The People’s Republic of China saw the rise of the bicycle phenomenon led by the Flying Pigeon, which was the official mode of transportation and gave rise to the nickname “Zixingche Wang Guo,” or the Kingdom of Bicycles. A bicycle was considered one of the three “must-haves” for every citizen, along with a sewing machine and other basic goods that gave the impression of wealth. The Flying Pigeon bicycle came to represent an egalitarian social system that offered minimal comfort but a dependable ride through life.

The Flying Pigeon became the most well-known mechanised vehicle on the planet during the 1960s and 1970s, when the logo was almost universally associated with bicycles in the nation. Deng Xiaoping, the post-Mao supreme leader who spearheaded China’s economic reforms in the 1970s, defined prosperity as “a Flying Pigeon in every household.”

In the early 1980s, Flying Pigeon was the country’s biggest bike manufacturer, selling 3 million cycles in 1986. Its 20-kilogram black single-speed models were popular with workers, and there was a waiting list of several years to get one, and even then buyers needed good  (connections) in addition to the purchase cost, which was about four months’ wages for most workers.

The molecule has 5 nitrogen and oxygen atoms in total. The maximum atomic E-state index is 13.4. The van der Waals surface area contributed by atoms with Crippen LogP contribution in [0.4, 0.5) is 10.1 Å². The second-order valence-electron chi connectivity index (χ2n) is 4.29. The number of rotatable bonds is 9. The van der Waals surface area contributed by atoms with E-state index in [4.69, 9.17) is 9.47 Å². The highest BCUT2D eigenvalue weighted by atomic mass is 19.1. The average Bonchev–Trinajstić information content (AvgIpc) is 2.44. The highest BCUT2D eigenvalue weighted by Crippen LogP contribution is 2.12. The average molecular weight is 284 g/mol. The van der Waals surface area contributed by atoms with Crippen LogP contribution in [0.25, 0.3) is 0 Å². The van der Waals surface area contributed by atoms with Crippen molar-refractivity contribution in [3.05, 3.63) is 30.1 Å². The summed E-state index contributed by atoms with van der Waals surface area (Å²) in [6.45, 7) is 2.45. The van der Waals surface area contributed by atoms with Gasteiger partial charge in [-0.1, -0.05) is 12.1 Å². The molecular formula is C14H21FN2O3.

Traditional models

The men’s and women’s single-speed black roadster types PA-02, PA-06, and PB-13 are the traditional Flying Pigeon bicycles. The following specs apply to all three models, unless otherwise specified.

  • twenty-eight-inch (71.1 cm) by 1 1/2-inch (38 mm) (ISO 635) wheels, 32 spokes in front, 40 spokes in rear, Westwood rims.
  • Rear hub 120 mm (4.7 in) OLD, front hub 100 mm (3.9 in) OLD
  • Chain wheel 42 teeth, sprocket 20 teeth
  • 22-inch (55.9 cm) frame size (PA-06 also available in 24-inch (61 cm))
  • Single-speed gearing of 58.8 gear inches

PA-02